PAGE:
Nina S. Roberts' "From Rhythm to Rocks: An Intimate Connection" skirted the edge of the dancing issue but ultimately won me over with the author's story of how her older sister quit climbing when she got a permanently scarring rope burn on her back. From there she relates how, as she climbed more, and with men's groups and women's groups, her perception of climbing, and her own power, changed. She also includes a bibliography that is pretty much going straight on my to-read list.

Mary McClintock had a nice piece on planning longer and longer paddling trips to celebrate turning forty; Ann Vilen had a too-true-for-comfort essay, "Solo", on how, in general, women perceive the biggest threat to their bodies while hiking or backpacking alone takes the form of other people; and Donna Glee Williams' poem about growing strong for the sake of her daughters continues to fascinate.

But by far, for me, the standout piece in the book is Susan Fox Rogers' "Climber Girl", her cautionary tale of how, as a young woman, she spent a summer living the dirtbag climber life with a boy she really liked, and she learned how to climb and starve in equal measures. I've read quite a few climbing pieces by Rogers, and they never disappoint; in fact, I read her reflections on a friend who died climbing before I ever started, and it sticks with me to this day. She's an incredibly skilled travel writer who cuts to the heart of a story and plucks it out, still beating, to hand to the reader. "Climber Girl" is painfully familiar to anyone who's ever been young and naive, and tried to be really good at something, without complaining, simply to impress someone else.

While I did have some quibbles with the statistical analysis and research methods cited here (I know! I try to spoil the fun WHENEVER POSSIBLE), the momentum behind the collection is heartfelt, and I suspect many of my outdoor adventure sisters, if not all, would find something there to like.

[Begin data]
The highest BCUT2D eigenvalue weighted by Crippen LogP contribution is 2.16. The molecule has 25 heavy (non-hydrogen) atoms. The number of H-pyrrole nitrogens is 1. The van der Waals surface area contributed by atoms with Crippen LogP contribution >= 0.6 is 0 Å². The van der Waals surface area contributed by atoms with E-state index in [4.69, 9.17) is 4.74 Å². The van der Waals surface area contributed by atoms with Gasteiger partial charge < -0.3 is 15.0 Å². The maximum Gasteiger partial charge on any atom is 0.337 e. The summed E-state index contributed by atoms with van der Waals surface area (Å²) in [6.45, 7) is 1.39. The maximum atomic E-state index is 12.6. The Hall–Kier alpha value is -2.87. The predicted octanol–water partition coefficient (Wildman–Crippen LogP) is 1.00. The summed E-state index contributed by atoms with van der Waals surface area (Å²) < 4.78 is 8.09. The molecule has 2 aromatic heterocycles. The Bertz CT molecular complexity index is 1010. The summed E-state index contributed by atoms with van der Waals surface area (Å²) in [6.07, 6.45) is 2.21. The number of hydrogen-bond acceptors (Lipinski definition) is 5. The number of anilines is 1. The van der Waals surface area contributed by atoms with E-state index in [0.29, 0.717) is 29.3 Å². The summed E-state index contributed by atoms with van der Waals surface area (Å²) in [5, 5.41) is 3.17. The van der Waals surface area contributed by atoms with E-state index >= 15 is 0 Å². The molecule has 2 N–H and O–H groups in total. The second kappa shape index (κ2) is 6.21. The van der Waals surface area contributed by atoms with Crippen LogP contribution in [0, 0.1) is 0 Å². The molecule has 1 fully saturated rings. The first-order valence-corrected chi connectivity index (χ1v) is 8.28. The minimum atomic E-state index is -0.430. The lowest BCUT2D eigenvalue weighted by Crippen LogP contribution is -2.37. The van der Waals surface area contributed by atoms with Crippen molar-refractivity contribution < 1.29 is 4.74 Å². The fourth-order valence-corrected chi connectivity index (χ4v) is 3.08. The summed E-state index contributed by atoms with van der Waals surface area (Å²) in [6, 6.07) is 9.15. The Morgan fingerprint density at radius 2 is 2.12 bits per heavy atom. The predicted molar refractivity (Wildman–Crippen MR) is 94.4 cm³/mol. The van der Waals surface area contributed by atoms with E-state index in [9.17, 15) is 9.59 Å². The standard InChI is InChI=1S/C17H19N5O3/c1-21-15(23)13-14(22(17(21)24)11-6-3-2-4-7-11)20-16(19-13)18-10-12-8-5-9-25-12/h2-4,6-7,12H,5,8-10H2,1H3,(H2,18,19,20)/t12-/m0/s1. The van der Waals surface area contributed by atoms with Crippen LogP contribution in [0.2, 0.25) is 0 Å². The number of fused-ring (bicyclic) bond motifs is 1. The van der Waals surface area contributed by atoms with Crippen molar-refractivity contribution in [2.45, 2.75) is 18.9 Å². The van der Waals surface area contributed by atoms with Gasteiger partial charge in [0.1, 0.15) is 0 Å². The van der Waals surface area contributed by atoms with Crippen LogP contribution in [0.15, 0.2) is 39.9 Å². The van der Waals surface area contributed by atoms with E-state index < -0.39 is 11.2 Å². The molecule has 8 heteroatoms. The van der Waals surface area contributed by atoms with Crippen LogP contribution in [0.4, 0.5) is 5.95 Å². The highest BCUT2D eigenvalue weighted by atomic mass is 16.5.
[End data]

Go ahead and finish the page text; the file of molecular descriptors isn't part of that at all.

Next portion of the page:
The thing I remember about the birthday party chaperone is that her hair was dyed blonde, and permed, and that she was overweight. She was very jolly to the girls, but I don't remember if the things she said to them were more encouraging or warnings not to climb too high, warnings to stay safe.

Of *course* I told the rest of the Ladies Auxiliary what had happened, and while they were shocked and supportive (thanks, Sue, for threatening to go beat her up. *hugs*) the overwhelming reaction was puzzlement. "But you're not a big girl."

And I'm not. I do have a perma-booty from seven years of soccer, and bits jiggle here and there, but overall I couldn't give a toss. I'm much more concerned about finger strength and hand strength, and not pussing out on big moves. And while a few of our group are curvy, the only talk of dieting comes when we're trying to figure out if there's a way to get smaller boobs so we can get closer to the wall (true story, and how).

Maybe there's covert dieting. I'll have to ask. But in general, the talk is of goals and training; I ran into a friend I hadn't seen in awhile at the gym earlier tonight and she was ecstatic about her current activities. "I'm training for a triathlon! All I do is work out and eat!"

But on the bright side, I climb really good for a big girl. It's true.